Welcome back gentle reader, it is my distinct pleasure to introduce you to a true Vancouver theatreist, Mr. Galen Olstead. Furthering his life-long commitment to theatre, Galen is the artist relations manager at the gorgeous Kay Meek Center in North Vancouver, a relatively new facility that boasts a 500 seat Main Stage and an intimate 200 seat studio theatre. He was kind enough to offer his view on the state of the union from the other side of the Lion’s Gate…
1.) In one word, describe your present condition.
2.) In as many words as you choose, describe the current condition of Vancouver theatre.
In the midst of a sea change; I see a number of the prominent players moving on. The East Cultural Centre and Vancouver Playhouse have both undergone creative/administrative shifts. This can also been seen at the provincial level in theatres such as the Belfry which recently has undergone a turnover in Artistic Directorship.
The scene currently offers what I feel is a disproportionate number of remounts. Where are all the writers? It’s probably more the case that I need to get out more.
3.) What trends do you see emerging in North Van theatre?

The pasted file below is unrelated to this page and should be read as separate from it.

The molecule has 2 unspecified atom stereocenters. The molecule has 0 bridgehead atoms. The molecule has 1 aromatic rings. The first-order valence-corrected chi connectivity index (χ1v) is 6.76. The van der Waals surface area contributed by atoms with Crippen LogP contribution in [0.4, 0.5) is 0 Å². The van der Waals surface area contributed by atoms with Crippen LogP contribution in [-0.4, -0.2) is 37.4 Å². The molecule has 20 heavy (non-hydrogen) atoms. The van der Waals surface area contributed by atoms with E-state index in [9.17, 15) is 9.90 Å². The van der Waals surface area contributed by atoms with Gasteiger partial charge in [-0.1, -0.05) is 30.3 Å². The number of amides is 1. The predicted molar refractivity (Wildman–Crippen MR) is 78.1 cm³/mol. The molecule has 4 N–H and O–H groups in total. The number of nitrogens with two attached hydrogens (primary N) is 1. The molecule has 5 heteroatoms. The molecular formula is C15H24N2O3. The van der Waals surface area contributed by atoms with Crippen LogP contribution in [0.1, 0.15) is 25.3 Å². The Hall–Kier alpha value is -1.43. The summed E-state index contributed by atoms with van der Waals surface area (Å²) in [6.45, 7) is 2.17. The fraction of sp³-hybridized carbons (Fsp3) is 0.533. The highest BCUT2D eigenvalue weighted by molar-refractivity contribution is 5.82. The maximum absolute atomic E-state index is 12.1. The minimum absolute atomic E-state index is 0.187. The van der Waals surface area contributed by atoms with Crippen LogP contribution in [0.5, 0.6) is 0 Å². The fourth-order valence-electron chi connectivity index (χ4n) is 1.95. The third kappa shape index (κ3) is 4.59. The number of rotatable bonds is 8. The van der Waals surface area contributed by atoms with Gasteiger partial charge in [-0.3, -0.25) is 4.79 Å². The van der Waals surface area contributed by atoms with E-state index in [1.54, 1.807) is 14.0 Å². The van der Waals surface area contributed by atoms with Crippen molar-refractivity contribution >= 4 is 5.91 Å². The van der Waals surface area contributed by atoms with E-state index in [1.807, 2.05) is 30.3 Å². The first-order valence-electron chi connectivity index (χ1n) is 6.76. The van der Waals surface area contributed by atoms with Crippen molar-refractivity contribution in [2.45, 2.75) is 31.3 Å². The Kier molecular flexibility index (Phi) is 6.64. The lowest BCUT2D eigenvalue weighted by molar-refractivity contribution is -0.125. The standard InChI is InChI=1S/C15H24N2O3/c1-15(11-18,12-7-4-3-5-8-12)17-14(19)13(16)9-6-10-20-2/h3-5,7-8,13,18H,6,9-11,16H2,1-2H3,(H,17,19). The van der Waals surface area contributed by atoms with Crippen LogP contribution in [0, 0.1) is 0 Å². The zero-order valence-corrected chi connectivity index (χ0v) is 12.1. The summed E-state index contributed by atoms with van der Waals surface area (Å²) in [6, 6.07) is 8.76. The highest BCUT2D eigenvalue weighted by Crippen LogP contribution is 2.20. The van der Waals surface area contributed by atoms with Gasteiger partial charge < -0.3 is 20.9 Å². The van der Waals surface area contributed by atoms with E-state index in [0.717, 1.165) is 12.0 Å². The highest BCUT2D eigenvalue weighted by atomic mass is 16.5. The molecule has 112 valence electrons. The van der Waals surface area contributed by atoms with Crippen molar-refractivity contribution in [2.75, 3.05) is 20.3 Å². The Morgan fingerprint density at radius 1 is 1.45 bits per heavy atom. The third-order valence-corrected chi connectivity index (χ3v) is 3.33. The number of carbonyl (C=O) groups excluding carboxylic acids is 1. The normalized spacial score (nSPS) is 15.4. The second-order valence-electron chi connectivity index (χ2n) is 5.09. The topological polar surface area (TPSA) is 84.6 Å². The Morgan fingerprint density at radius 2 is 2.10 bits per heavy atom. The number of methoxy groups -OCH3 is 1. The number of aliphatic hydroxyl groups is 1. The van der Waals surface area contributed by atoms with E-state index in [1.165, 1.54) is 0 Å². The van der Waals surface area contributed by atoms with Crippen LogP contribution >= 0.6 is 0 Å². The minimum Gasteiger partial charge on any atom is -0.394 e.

The North Shore seems to be split between three mainstage theatres, each making significant choices about their style, and in turn are beginning to define themselves in significant ways.
Family entertainment is definitely drawing the largest audience. While the North Shore has a vibrant theatre and Arts community, it caters to a family centered community bias.
There does however seem to be a smaller focus on developing work that appeals to a more explorative audience. Presentation House in particular stands out as the venue that is helping to bring original/alternative theatre to the North Shore.
There’s a personal hope that with the arrival of Ian Forsythe we will see the arts here begin to be focused on a larger scale. At the very least it shows a real commitment from the City/District of North to step things up a notch.
4.) In terms of choosing material, what should Vancouver theatre be
concentrating on in order to attract a new audience?
I think it should just be all the things it actually is. It’s pretty diverse and can be honest when it wants to.
5.) What do young theatre companies here need to do to popularize their art form?
Advertise. You simply can’t do enough to tell people about what you are doing. So many artists are getting the word out so poorly that they are killing any hope of being noticed before they have even presented anything. It’s equally frustrating to see groups that are presenting (in my humble opinion) crap – but seem to find consistent audiences. Despite their lack of artistic merit, these groups have learned how to advertise.
6.) What would you like to see more of on Vancouver stages?
Puppetry. Children’s Theatre. Original Works. I would love to see more mixed-media. I am overwhelmed to see people that I knew when I was younger making work that resonates with me – people that innately take risks – T.J. Dawe, The Old Trout Puppet Workshop, Britt Small…